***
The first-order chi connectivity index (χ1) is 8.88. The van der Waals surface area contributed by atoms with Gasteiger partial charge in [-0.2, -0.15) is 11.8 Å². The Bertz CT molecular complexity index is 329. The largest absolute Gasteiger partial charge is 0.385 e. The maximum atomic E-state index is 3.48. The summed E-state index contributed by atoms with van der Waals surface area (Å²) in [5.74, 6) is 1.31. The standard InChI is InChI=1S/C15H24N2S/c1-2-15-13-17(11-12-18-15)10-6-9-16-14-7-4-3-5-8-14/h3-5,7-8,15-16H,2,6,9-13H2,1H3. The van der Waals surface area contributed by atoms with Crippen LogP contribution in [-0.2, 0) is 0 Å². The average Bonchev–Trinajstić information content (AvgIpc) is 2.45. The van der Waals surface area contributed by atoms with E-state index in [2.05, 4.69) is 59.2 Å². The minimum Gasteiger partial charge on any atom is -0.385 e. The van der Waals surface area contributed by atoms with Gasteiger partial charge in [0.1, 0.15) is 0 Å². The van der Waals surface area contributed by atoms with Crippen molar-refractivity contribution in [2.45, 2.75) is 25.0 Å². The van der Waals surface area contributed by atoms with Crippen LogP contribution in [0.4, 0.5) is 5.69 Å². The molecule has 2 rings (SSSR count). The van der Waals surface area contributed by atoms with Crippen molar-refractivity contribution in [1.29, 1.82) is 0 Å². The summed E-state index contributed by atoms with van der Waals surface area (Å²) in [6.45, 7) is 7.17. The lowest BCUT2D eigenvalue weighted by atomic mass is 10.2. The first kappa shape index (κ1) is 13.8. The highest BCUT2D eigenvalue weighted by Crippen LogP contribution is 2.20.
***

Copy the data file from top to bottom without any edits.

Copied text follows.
The first-order chi connectivity index (χ1) is 8.88. The van der Waals surface area contributed by atoms with Gasteiger partial charge in [-0.2, -0.15) is 11.8 Å². The Bertz CT molecular complexity index is 329. The largest absolute Gasteiger partial charge is 0.385 e. The maximum atomic E-state index is 3.48. The summed E-state index contributed by atoms with van der Waals surface area (Å²) in [5.74, 6) is 1.31. The standard InChI is InChI=1S/C15H24N2S/c1-2-15-13-17(11-12-18-15)10-6-9-16-14-7-4-3-5-8-14/h3-5,7-8,15-16H,2,6,9-13H2,1H3. The van der Waals surface area contributed by atoms with Crippen LogP contribution in [-0.2, 0) is 0 Å². The average Bonchev–Trinajstić information content (AvgIpc) is 2.45. The van der Waals surface area contributed by atoms with E-state index in [2.05, 4.69) is 59.2 Å². The minimum Gasteiger partial charge on any atom is -0.385 e. The van der Waals surface area contributed by atoms with Gasteiger partial charge in [0.1, 0.15) is 0 Å². The van der Waals surface area contributed by atoms with Crippen molar-refractivity contribution in [2.45, 2.75) is 25.0 Å². The van der Waals surface area contributed by atoms with Crippen LogP contribution in [0.4, 0.5) is 5.69 Å². The molecule has 2 rings (SSSR count). The van der Waals surface area contributed by atoms with Crippen molar-refractivity contribution in [1.29, 1.82) is 0 Å². The summed E-state index contributed by atoms with van der Waals surface area (Å²) in [6.45, 7) is 7.17. The lowest BCUT2D eigenvalue weighted by atomic mass is 10.2. The first kappa shape index (κ1) is 13.8. The highest BCUT2D eigenvalue weighted by Crippen LogP contribution is 2.20.